let insert' k h = merge' (Root(k, [])) h

let delete_min' (Root (x, h)) =
let Root (y, h1) = find_min h in
let h2 = delete_min h in
Root (y, merge h1 h2)


The new merge operation uses only insert operations on primitive heaps, thus, it executes in ${\displaystyle O(1)}$ time. This technique can be applied to any priority queue with constant time insertion, and logarithmic merging.

## Summary of running times

Here are time complexities[3] of various heap data structures. Function names assume a min-heap. For the meaning of "O(f)" and "Θ(f)" see Big O notation.

Operation find-min delete-min insert decrease-key meld
Binary[3] Θ(1) Θ(log n) O(log n) O(log n) Θ(n)
Leftist Θ(1) Θ(log n) Θ(log n) O(log n) Θ(log n)
Binomial[3][4] Θ(1) Θ(log n) Θ(1)[a] Θ(log n) O(log n)
Skew binomial[5] Θ(1) Θ(log n) Θ(1) Θ(log n) O(log n)[b]
Pairing[6] Θ(1) O(log n)[a] Θ(1) o(log n)[a][c] Θ(1)
Rank-pairing[9] Θ(1) O(log n)[a] Θ(1) Θ(1)[a] Θ(1)
Fibonacci[3][10] Θ(1) O(log n)[a] Θ(1) Θ(1)[a] Θ(1)
Strict Fibonacci[11] Θ(1) O(log n) Θ(1) Θ(1) Θ(1)
Brodal[12][d] Θ(1) O(log n) Θ(1) Θ(1) Θ(1)
2–3 heap[14] O(log n) O(log n)[a] O(log n)[a] Θ(1) ?
1. Amortized time.
2. ^ Brodal and Okasaki describe a technique to reduce the worst-case complexity of meld to Θ(1); this technique applies to any heap datastructure that has insert in Θ(1) and find-min, delete-min, meld in O(log n).
3. ^ Lower bound of ${\displaystyle \Omega (\log \log n),}$[7] upper bound of ${\displaystyle O(2^{2{\sqrt {\log \log n}}}).}$[8]
4. ^ Brodal and Okasaki later describe a persistent variant with the same bounds except for decrease-key, which is not supported. Heaps with n elements can be constructed bottom-up in O(n).[13]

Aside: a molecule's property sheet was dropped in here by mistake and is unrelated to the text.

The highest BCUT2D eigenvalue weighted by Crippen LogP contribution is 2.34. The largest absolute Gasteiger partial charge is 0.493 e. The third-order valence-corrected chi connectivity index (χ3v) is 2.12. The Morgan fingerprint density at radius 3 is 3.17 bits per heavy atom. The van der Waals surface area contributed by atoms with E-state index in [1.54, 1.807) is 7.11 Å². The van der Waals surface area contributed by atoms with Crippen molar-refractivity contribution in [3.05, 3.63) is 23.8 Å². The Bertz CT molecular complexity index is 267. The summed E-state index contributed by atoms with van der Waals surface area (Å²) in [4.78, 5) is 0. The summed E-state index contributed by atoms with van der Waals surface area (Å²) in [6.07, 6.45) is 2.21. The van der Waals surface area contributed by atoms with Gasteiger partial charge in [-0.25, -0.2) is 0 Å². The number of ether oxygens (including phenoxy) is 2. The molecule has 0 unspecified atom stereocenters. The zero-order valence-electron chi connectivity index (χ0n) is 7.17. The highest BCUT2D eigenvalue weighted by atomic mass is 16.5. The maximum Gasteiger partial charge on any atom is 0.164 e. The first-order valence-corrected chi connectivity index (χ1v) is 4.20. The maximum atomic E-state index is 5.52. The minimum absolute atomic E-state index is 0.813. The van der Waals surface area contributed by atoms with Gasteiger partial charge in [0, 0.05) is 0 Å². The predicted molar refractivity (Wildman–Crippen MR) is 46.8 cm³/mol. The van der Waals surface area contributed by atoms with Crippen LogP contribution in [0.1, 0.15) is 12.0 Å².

## References

1. ^ Brodal, Gerth Stølting; Okasaki, Chris (November 1996), "Optimal purely functional priority queues", Journal of Functional Programming, 6 (6): 839–857, doi:10.1017/s095679680000201x
2. ^ Buchsbaum, A.L.; Tarjan, R.E. (May 1995). "Confluently Persistent Deques via Data-Structural Bootstrapping". Journal of Algorithms. 18 (3): 513–547. doi:10.1006/jagm.1995.1020. ISSN 0196-6774.
3. ^ a b c d Cormen, Thomas H.; Leiserson, Charles E.; Rivest, Ronald L. (1990). Introduction to Algorithms (1st ed.). MIT Press and McGraw-Hill. ISBN 0-262-03141-8.
4. ^ "Binomial Heap | Brilliant Math & Science Wiki". brilliant.org. Retrieved 2019-09-30.
5. ^ Brodal, Gerth Stølting; Okasaki, Chris (November 1996), "Optimal purely functional priority queues", Journal of Functional Programming, 6 (6): 839–857, doi:10.1017/s095679680000201x
6. ^ Iacono, John (2000), "Improved upper bounds for pairing heaps", Proc. 7th Scandinavian Workshop on Algorithm Theory (PDF), Lecture Notes in Computer Science, vol. 1851, Springer-Verlag, pp. 63–77, arXiv:1110.4428, CiteSeerX 10.1.1.748.7812, doi:10.1007/3-540-44985-X_5, ISBN 3-540-67690-2
7. ^ Fredman, Michael Lawrence (July 1999). "On the Efficiency of Pairing Heaps and Related Data Structures" (PDF). Journal of the Association for Computing Machinery. 46 (4): 473–501. doi:10.1145/320211.320214.
8. ^ Pettie, Seth (2005). Towards a Final Analysis of Pairing Heaps (PDF). FOCS '05 Proceedings of the 46th Annual IEEE Symposium on Foundations of Computer Science. pp. 174–183. CiteSeerX 10.1.1.549.471. doi:10.1109/SFCS.2005.75. ISBN 0-7695-2468-0.
9. ^ Haeupler, Bernhard; Sen, Siddhartha; Tarjan, Robert E. (November 2011). "Rank-pairing heaps" (PDF). SIAM J. Computing. 40 (6): 1463–1485. doi:10.1137/100785351.
10. ^
11. ^ Brodal, Gerth Stølting; Lagogiannis, George; Tarjan, Robert E. (2012). Strict Fibonacci heaps (PDF). Proceedings of the 44th symposium on Theory of Computing - STOC '12. pp. 1177–1184. CiteSeerX 10.1.1.233.1740. doi:10.1145/2213977.2214082. ISBN 978-1-4503-1245-5.
12. ^ Brodal, Gerth S. (1996), "Worst-Case Efficient Priority Queues" (PDF), Proc. 7th Annual ACM-SIAM Symposium on Discrete Algorithms, pp. 52–58
13. ^ Goodrich, Michael T.; Tamassia, Roberto (2004). "7.3.6. Bottom-Up Heap Construction". Data Structures and Algorithms in Java (3rd ed.). pp. 338–341. ISBN 0-471-46983-1.
14. ^ Takaoka, Tadao (1999), Theory of 2–3 Heaps (PDF), p. 12